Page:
Obama Orders FY 2014 Sequester Alongside Budget Plan to Stop It

Daily Report for Executives provides in-depth coverage of unfolding legislative, regulatory, and judicial news from the nation’s capital, the states, and around the world. This daily news service...

By Cheryl Bolen  

 

President Obama on April 10 formally ordered sequestration for fiscal year 2014, as required by law, on the same day he submitted his FY 2014 budget to Congress with proposals to stop the across-the-board spending cuts.

Under the Budget Control Act (Pub. Law No. 112-25), the sequestration order had to be issued on whichever day the president released a budget.

If adopted, the president's budget would eliminate the sequester and replace it with specific spending cuts, as well as revenue increases (see related story in this issue). But until a budget is signed into law or another agreement is reached, sequestration remains the law. The Office of Management and Budget on April 10 released two required reports, listing the mandated across-the-board cuts to all agencies.

According to OMB, in FY 2014, the law requires the lowering of discretionary caps by $91 billion and the sequestration of $18 billion in direct spending.

Specifically, the defense discretionary cap will be reduced by $53.9 billion and the nondefense discretionary cap will be reduced by $37.1 billion, OMB stated.

Additionally, OMB calculated that the sequestration of nonexempt direct spending requires reductions of 2 percent to nonexempt Medicare spending, 7.3 percent to other nonexempt nondefense mandatory programs, and 9.8 percent to nonexempt defense mandatory programs.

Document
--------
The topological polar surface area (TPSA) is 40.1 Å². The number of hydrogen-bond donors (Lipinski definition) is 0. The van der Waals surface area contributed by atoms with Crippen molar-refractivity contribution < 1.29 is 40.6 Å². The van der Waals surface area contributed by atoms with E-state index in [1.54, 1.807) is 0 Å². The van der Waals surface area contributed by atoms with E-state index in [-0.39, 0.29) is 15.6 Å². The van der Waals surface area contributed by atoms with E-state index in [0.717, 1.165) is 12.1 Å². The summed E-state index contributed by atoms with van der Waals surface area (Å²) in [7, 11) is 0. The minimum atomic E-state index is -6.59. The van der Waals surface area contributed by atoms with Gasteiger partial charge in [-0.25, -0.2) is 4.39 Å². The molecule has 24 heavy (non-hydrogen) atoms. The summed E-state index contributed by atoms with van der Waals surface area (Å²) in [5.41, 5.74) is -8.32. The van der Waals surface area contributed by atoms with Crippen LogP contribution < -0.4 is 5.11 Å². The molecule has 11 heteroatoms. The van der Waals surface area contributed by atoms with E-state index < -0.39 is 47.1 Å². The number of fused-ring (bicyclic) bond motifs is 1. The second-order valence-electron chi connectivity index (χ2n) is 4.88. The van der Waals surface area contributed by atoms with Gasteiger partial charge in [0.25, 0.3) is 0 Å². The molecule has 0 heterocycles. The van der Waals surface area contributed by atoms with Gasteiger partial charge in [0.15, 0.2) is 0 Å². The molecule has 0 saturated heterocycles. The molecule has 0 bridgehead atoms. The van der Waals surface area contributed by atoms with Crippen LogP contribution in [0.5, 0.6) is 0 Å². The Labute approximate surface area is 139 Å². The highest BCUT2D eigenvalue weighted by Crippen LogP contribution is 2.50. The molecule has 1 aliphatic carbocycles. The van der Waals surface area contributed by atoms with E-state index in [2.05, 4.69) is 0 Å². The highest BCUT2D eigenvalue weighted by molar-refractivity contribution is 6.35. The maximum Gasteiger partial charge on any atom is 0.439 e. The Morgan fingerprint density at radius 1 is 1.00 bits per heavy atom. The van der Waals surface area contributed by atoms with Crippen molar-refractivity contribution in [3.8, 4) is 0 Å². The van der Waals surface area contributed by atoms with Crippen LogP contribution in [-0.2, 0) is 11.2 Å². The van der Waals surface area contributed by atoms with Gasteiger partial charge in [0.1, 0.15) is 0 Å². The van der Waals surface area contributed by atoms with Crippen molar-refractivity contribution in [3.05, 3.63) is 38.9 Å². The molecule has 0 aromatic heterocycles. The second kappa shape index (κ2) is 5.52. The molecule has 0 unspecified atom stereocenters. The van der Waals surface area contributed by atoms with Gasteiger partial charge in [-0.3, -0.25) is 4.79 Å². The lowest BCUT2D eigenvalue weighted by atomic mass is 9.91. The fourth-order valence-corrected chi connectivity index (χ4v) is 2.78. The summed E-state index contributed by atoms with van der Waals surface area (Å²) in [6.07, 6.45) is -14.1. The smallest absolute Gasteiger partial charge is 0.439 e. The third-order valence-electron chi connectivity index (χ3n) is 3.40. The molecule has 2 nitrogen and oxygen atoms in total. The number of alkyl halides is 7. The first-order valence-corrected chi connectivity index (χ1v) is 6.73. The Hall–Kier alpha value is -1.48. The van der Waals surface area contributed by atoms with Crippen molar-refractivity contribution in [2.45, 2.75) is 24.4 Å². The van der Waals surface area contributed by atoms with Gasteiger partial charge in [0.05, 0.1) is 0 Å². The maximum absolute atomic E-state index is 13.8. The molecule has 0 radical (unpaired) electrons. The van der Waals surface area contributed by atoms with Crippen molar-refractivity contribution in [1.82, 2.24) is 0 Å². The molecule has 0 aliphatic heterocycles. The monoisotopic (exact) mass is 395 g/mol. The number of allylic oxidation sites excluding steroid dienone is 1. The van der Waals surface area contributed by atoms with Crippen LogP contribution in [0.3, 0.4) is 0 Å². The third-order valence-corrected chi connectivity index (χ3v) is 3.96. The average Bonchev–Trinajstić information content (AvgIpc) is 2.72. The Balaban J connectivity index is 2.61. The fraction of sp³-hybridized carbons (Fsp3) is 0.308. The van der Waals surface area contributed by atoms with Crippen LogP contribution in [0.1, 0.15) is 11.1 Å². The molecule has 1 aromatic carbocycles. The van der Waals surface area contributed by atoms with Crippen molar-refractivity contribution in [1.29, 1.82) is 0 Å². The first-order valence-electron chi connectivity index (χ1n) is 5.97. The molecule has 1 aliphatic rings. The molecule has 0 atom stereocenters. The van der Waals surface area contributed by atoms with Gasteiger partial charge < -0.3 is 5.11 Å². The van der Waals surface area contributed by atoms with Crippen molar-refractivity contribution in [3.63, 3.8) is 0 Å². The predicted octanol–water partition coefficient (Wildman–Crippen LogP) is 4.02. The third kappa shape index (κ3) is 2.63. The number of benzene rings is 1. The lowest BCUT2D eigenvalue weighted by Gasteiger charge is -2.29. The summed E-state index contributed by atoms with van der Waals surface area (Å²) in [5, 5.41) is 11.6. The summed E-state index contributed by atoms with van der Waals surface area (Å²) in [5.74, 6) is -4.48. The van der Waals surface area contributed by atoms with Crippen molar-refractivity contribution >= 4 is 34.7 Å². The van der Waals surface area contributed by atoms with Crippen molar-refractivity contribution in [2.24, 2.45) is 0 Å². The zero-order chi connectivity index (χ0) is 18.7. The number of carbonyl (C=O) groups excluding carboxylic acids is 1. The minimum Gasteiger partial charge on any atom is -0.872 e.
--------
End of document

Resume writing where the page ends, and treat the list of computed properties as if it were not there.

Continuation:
Budget Would Stop Sequester

The report noted that the president's budget included several proposals to revise the discretionary caps, which would replace the sequester.

If adopted, these reductions to the discretionary caps would replace the automatic reductions, restore the 2013 sequestration amounts, and cancel the 2014 mandatory sequestration order, the OMB said.

The budget would adjust upward the 2014 defense and nondefense caps to the levels agreed to by the Congress in the American Tax Relief Act, according to the OMB.

The president's budget proposes to extend discretionary caps through 2023, the report said. These caps would achieve additional discretionary outlay savings of $200 billion over 10 years, compared to current law.

“These reductions are split between the defense and non-defense categories and are timed to take effect beginning in 2017 when the economy is projected to have fully recovered,” the report stated.

By Cheryl Bolen  


OMB's sequestration review report and report to Congress are available at http://www.whitehouse.gov/sites/default/files/omb/assets/legislative_reports/fy14_preview_and_joint_committee_reductions_reports_04102013.pdf.